The Easiest Way to Empty a Seashell is to Place it on an Anthill

Original Text: 
Jeramy Dodds, Crabwise to the Hounds (Toronto: Coach House Books, 2008).
Don't be frightened. Mr. Gould is here, he will appear in a moment.
I am not, as you know, in the habit of speaking on any concert
except the Thursday night previews, but a curious situation has
arisen which merits, I think, a word or two. We are about
to hear a rather, shall we say, unorthodox performance of the
Brahms D Minor Concerto, a performance distinctly different
from any I've ever heard, or even dreamt of for that matter.Àæ
--Leonard Bernstein introducing Glenn Gould playing
the Brahms D Minor Concerto Op. 15, April 9, 1962, New York
2before falling to the ivory
3like a luggage-bombed Boeing.
4His right hand on the trebles moving
5at the rate it takes to stitch shut
6the eyes of a hawk.
7Left hand low and slow, corking
8scraps of breath in perfume bottles.
9His right is a palace revolution,
10the King's own gave them the keys.
11Left hand like an ancient fish that has come
12to enjoy long walks on the beach.
13His right, lucky as finding a duffle of porn
14the day after his girlfriend left.
15His left, like drilling rain
16pocking the pond before resting
17like a cowboy in a hip bath,
18smoking a cigar in front of the fire.
19Meanwhile, his right walks like a woman
20entering a dry stone hut knuckled on a hill,
21her wounded revolutionary lying inside. She
22carries a basket of bread covered with a towel.
23His left makes the rich nervous.
24His right skis to the North Star, seeing-eye dog of explorers.
25His left pivots at the star and stumbles in perfect harmony
26like an actor playing the Bullet-Riddled Man.
27His right is under oath.
28His left's careful as a cobweb in a dry sink.
29His right practices the foolproof rhythm method.
31His right pulls the blinds.
32His left lets one rip.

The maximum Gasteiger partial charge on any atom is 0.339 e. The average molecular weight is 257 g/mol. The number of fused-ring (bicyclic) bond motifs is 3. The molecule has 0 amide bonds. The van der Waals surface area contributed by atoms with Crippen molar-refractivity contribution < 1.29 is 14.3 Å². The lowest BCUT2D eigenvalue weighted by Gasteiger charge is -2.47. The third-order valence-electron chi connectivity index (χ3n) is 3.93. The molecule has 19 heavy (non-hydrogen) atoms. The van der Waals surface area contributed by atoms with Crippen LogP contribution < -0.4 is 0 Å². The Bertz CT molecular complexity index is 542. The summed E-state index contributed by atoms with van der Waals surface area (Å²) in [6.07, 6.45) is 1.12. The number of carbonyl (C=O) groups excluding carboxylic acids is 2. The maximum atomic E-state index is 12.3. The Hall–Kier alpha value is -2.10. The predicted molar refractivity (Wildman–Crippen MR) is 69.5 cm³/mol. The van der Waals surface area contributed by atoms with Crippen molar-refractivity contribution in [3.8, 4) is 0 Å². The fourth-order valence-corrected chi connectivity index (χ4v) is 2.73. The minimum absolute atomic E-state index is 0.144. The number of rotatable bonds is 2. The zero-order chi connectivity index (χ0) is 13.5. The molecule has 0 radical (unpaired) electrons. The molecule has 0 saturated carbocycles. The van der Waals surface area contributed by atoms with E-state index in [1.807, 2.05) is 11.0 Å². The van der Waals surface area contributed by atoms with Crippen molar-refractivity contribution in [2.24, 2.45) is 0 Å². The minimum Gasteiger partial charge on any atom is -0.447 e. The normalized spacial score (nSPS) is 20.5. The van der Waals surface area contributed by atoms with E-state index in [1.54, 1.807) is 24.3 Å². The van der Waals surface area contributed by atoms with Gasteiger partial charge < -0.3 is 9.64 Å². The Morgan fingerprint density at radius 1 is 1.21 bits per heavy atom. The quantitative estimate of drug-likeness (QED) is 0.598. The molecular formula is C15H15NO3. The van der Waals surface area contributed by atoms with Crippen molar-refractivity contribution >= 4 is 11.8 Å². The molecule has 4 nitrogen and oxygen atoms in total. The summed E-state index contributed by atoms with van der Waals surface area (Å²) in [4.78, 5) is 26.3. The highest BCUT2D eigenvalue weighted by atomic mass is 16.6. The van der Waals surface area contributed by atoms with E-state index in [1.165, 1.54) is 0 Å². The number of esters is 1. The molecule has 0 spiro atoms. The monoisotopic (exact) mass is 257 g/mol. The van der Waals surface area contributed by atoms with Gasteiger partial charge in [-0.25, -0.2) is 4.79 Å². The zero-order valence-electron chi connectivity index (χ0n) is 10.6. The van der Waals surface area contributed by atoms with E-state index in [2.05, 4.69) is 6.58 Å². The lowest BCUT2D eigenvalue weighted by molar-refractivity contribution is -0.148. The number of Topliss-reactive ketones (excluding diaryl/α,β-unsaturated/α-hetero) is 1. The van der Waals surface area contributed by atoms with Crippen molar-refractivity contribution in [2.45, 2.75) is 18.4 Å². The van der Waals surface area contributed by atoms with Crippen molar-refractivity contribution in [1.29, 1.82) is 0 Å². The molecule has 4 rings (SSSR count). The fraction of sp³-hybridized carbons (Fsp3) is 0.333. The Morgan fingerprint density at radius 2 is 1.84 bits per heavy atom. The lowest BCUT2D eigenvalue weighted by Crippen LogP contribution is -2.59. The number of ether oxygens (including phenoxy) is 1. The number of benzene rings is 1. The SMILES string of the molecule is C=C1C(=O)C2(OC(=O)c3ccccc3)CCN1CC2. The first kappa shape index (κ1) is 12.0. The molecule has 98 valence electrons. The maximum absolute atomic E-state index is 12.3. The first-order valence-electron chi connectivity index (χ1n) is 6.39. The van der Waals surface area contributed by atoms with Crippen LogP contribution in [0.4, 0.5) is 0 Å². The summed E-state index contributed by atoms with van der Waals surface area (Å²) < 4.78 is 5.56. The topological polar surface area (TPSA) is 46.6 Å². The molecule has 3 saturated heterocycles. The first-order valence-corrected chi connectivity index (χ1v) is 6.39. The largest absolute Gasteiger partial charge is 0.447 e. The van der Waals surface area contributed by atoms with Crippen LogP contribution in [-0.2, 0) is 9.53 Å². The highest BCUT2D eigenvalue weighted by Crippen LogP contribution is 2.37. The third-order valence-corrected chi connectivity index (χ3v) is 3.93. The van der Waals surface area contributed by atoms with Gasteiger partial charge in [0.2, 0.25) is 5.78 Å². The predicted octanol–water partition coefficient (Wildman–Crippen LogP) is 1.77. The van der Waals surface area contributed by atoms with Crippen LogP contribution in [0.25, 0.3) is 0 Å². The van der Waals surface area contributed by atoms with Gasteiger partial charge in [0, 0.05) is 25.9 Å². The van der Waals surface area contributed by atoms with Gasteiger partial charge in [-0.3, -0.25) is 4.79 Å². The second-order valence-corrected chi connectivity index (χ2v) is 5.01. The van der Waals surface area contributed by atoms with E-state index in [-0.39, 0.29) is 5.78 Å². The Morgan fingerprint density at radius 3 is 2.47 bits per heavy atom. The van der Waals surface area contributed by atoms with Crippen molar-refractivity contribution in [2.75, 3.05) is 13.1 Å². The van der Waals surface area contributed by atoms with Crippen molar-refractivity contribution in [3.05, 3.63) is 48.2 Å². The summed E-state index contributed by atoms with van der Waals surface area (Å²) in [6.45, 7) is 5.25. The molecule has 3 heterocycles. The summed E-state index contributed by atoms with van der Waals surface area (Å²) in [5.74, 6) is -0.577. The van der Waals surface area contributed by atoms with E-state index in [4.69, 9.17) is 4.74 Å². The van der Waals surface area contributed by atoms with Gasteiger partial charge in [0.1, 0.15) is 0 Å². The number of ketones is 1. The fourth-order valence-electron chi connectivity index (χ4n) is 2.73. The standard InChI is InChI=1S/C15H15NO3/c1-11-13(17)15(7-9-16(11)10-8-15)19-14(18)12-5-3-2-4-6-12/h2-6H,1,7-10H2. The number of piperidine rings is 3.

33His right touches the keys like fruit
34checked for ripeness by a football team.
35His left stops in its tracks and shivers,
36having found a corpse in the hedge.
37His right shakes its moneymaker
38at a nun, while his left
39is held above the keys like a tongue
40sickened by the fur of unbrushed teeth.
41His right blames its parents and slams the door.
42His left goes off its rocker, lets out
43like a soccer match, crushing people in the stands.
44His right is read the riot act while
45his left sugars the sheriff's tank.
46His right is winter, a pinhole of light broken open.
47His left is a centaur having his way with a harpy
49His right thinks the garburator has turned
50the left into a rosebud stump.
51His left is flung on the guardrail like a car wreck.
52His right turns back the tide.
53His left is a combine going against the grain in the corn rows.
54His right loves what you've done with your hair.
55His left is a shut-in living through the eye in his door.
56His right's limp as a severed gooseneck.
57His left gives shelter to the poor, feels around
58in the dark for someone it knows.
59His right has nothing left to lose, so it brings home the bacon,
60it spreads the threshold of your aorta while
61the left is lowered by a long G chord
62into the borehole of your heart.

Notes

1] Glenn Gould, Canadian classical pianist, conductor, and composer (1932-82). At this concert, Gould played the first movement at half the tempo dictated by the composer. A recording is available online. Back to Line
30] pan-pan: a radio distress call warning of a non-life-threatening emergency. Back to Line
48] centaur: classical mythical figure, a horse-man.
harpy: an ugly winged bird-woman with claws.
Golden Fleece: fleece of the mythical gold-haired winged ram, sought by Jason and the Argonauts. Back to Line
RPO poem Editors: 
Ian Lancashire
RPO Edition: 
2011
Rhyme: 
Form: 
Special Copyright: 

Copyright © Jeramy Dodds and used by permission of the poet. Authorization to republish this poem must be obtained from him in writing.